Malaysia halts export of certain seafood for 2 months

Chong (second from right) accompanied by Tan (right) and Rostam (third from right) checking the prices of eggs at a stall in Stutong Market.

By Karen Bong

KUCHING, Jan 31: The export of certain sea products out of Malaysia has been banned for two months — January and February.

Deputy Minister of Domestic Trade and Consumer Affairs Chong Chieng Jen highlighted that the Ministry of Agriculture (MOA) had taken this measure to prevent shortage of these products during the monsoon and festive period.

“This is to limit the export of certain fishes like mackerel, white pomfret and ‘selar’ as well as fresh prawns,” he told a press conference after launching the Chinese New Year Festive Season Price Control Scheme at Stutong Market here today.

“I hope the traders do not hog the supply but release the supply to the market. Let’s work together to bring down the prices of all goods, including seafood.”

Chong pointed out that his ministry would discuss with MOA to see how to lower the prices of sea products, given that for the last five years, there had been a substantial increase in prices.

Chong (third from left) launching the Chinese New Year Festive Season Price Control Scheme at Stutong Market. Also seen are (from left) Iskandar, Rostam and Tan.

“One of the reasons was due to export. We will see to that and how to tackle the issue on the supply end of sea products.

“We will study the impact on the fishing industry and the local seafood market and see how to balance demand and supply when factors such as export revenue and consumer needs needed to be taken into account.”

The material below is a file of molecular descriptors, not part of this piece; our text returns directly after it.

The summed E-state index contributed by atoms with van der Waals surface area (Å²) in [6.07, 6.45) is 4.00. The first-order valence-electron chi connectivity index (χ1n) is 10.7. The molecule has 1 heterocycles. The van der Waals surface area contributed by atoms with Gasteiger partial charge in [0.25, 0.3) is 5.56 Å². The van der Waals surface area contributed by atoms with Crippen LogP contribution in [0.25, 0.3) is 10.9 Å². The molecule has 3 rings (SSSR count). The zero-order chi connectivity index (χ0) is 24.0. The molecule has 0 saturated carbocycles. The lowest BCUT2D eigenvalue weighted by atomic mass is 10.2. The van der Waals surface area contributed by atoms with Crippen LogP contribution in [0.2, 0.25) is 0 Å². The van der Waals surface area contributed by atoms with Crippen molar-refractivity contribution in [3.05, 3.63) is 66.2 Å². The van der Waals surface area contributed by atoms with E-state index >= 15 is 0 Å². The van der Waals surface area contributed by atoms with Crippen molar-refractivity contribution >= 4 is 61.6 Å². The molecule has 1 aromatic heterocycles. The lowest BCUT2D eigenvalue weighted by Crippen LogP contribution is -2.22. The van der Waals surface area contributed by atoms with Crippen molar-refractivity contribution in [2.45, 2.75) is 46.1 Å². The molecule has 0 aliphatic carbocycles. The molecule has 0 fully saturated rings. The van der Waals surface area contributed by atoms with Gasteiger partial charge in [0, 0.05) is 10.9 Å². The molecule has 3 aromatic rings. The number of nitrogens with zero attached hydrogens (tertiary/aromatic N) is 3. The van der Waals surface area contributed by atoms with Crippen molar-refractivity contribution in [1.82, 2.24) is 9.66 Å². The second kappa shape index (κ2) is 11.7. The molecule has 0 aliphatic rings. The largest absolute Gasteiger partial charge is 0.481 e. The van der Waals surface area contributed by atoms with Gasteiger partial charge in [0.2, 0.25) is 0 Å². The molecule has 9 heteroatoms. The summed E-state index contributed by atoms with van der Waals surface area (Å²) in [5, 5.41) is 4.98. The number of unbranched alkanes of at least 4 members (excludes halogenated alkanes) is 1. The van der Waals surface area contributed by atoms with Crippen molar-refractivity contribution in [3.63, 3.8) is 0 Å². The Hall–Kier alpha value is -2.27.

He explained that the economic system in which businesses in Malaysia operate was based on the free market, where prices of goods are determined by supply and demand.

“But during the festive season, when demand surges, there is a need to set a maximum price for goods to safeguard consumers because it will be excessive to go beyond that marked price.”

On enforcement, Chong explained that there were 1,400 price checkers or enforcement officers nationwide who were appointed by the ministry to go around to monitor the prices of goods, especially controlled items, at markets every day.

“On normal days, they will be checking on around 500 items in the market. We have all the data and results. As such, I have released the information that the prices have gone down for 70 per cent of surveyed items in the market.”

Meanwhile, the Chinese New Year Festive Season Price Control Scheme implemented under the Price Control and Anti-Profiteering Act 2011 is effective from Jan 30 until Feb 8.

The controlled items under the scheme are live, standard and super chickens, chicken eggs A, B and C, imported round cabbage, garlic (China), white pomfret, big white shrimps and live pigs (maximum farm price), pork (belly) and pork (meat and fat).

The list of items under the Chinese New Year Festive Season Price Control Scheme.

Action would be taken against traders who charge high and unreasonable prices under Section 21 of the Act.

For those selling price-controlled items that are above the maximum price, individuals can be fined up to RM100,000 or imprisoned not exceeding three years or both, or pay a compound of up to RM50,000, while companies can be fined up to RM500,000 or pay a compound of up to RM250,000.

Individual traders who fail to display a pink price tag on goods are also liable to a fine of RM10,000 or pay a compound up to RM5,000, while companies can be fined up to RM20,000 or pay a compound of up to RM10,000.

Members of the public who wish to lodge complaints about unfair pricing may contact the ministry call centre at 1 800 886 800, email to, the Enforcement Command Centre at 03-88826245/ 6088, and WhatsApp to 019-2794317.

The Ministry’s deputy secretary Datuk Rostam Affendi Salleh, enforcement director Dato Iskandar Halim Sulaiman and Sarawak director Dato Stanley Tan were present. — DayakDaily